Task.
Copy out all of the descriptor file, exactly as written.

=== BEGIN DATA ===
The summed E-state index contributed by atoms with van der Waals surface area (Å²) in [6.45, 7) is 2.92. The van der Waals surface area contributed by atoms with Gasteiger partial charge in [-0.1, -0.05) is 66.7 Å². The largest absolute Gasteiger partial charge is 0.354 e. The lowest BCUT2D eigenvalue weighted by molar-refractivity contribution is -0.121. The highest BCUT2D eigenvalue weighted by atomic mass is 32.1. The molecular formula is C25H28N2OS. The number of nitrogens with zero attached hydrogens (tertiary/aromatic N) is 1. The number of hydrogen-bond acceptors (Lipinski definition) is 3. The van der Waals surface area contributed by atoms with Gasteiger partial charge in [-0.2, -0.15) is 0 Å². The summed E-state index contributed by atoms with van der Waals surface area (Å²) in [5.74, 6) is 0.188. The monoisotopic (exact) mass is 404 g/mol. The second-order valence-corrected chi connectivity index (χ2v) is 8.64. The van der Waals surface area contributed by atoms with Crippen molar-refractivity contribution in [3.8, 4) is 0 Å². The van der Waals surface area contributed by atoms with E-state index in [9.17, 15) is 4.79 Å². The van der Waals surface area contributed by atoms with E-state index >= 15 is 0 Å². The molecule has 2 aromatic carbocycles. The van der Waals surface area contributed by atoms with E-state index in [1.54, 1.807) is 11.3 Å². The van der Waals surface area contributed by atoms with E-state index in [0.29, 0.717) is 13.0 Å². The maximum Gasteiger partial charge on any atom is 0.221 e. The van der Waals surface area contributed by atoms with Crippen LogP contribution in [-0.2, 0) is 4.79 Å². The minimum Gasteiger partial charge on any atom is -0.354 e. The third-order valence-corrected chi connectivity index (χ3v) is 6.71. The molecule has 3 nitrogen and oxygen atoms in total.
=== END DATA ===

The summed E-state index contributed by atoms with van der Waals surface area (Å²) in [6.45, 7) is 2.92. The van der Waals surface area contributed by atoms with Gasteiger partial charge in [-0.1, -0.05) is 66.7 Å². The largest absolute Gasteiger partial charge is 0.354 e. The lowest BCUT2D eigenvalue weighted by molar-refractivity contribution is -0.121. The highest BCUT2D eigenvalue weighted by atomic mass is 32.1. The molecular formula is C25H28N2OS. The number of nitrogens with zero attached hydrogens (tertiary/aromatic N) is 1. The number of hydrogen-bond acceptors (Lipinski definition) is 3. The van der Waals surface area contributed by atoms with Gasteiger partial charge in [-0.2, -0.15) is 0 Å². The summed E-state index contributed by atoms with van der Waals surface area (Å²) in [5.74, 6) is 0.188. The monoisotopic (exact) mass is 404 g/mol. The second-order valence-corrected chi connectivity index (χ2v) is 8.64. The van der Waals surface area contributed by atoms with Crippen molar-refractivity contribution in [3.8, 4) is 0 Å². The van der Waals surface area contributed by atoms with E-state index in [9.17, 15) is 4.79 Å². The van der Waals surface area contributed by atoms with E-state index >= 15 is 0 Å². The molecule has 2 aromatic carbocycles. The van der Waals surface area contributed by atoms with E-state index in [1.54, 1.807) is 11.3 Å². The van der Waals surface area contributed by atoms with E-state index in [0.29, 0.717) is 13.0 Å². The maximum Gasteiger partial charge on any atom is 0.221 e. The van der Waals surface area contributed by atoms with Crippen LogP contribution in [-0.2, 0) is 4.79 Å². The minimum Gasteiger partial charge on any atom is -0.354 e. The third-order valence-corrected chi connectivity index (χ3v) is 6.71. The molecule has 3 nitrogen and oxygen atoms in total.